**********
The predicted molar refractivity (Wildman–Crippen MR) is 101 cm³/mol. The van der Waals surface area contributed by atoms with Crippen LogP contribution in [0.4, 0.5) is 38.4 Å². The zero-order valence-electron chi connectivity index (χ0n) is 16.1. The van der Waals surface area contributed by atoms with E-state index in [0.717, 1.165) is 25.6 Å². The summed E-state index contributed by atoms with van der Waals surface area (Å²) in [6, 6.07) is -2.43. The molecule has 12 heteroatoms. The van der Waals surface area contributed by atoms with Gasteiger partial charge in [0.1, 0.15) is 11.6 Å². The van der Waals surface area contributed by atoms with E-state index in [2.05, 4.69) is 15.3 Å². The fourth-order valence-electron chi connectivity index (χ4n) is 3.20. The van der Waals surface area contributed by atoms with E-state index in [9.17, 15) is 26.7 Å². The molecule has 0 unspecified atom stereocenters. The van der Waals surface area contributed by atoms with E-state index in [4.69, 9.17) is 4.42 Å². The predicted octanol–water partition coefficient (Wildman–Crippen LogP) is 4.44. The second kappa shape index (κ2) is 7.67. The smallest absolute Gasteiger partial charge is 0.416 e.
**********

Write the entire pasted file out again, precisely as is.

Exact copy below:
The predicted molar refractivity (Wildman–Crippen MR) is 101 cm³/mol. The van der Waals surface area contributed by atoms with Crippen LogP contribution in [0.4, 0.5) is 38.4 Å². The zero-order valence-electron chi connectivity index (χ0n) is 16.1. The van der Waals surface area contributed by atoms with E-state index in [0.717, 1.165) is 25.6 Å². The summed E-state index contributed by atoms with van der Waals surface area (Å²) in [6, 6.07) is -2.43. The molecule has 12 heteroatoms. The van der Waals surface area contributed by atoms with Gasteiger partial charge in [0.1, 0.15) is 11.6 Å². The van der Waals surface area contributed by atoms with E-state index in [2.05, 4.69) is 15.3 Å². The fourth-order valence-electron chi connectivity index (χ4n) is 3.20. The van der Waals surface area contributed by atoms with E-state index in [9.17, 15) is 26.7 Å². The molecule has 0 unspecified atom stereocenters. The van der Waals surface area contributed by atoms with E-state index in [4.69, 9.17) is 4.42 Å². The predicted octanol–water partition coefficient (Wildman–Crippen LogP) is 4.44. The second kappa shape index (κ2) is 7.67. The smallest absolute Gasteiger partial charge is 0.416 e.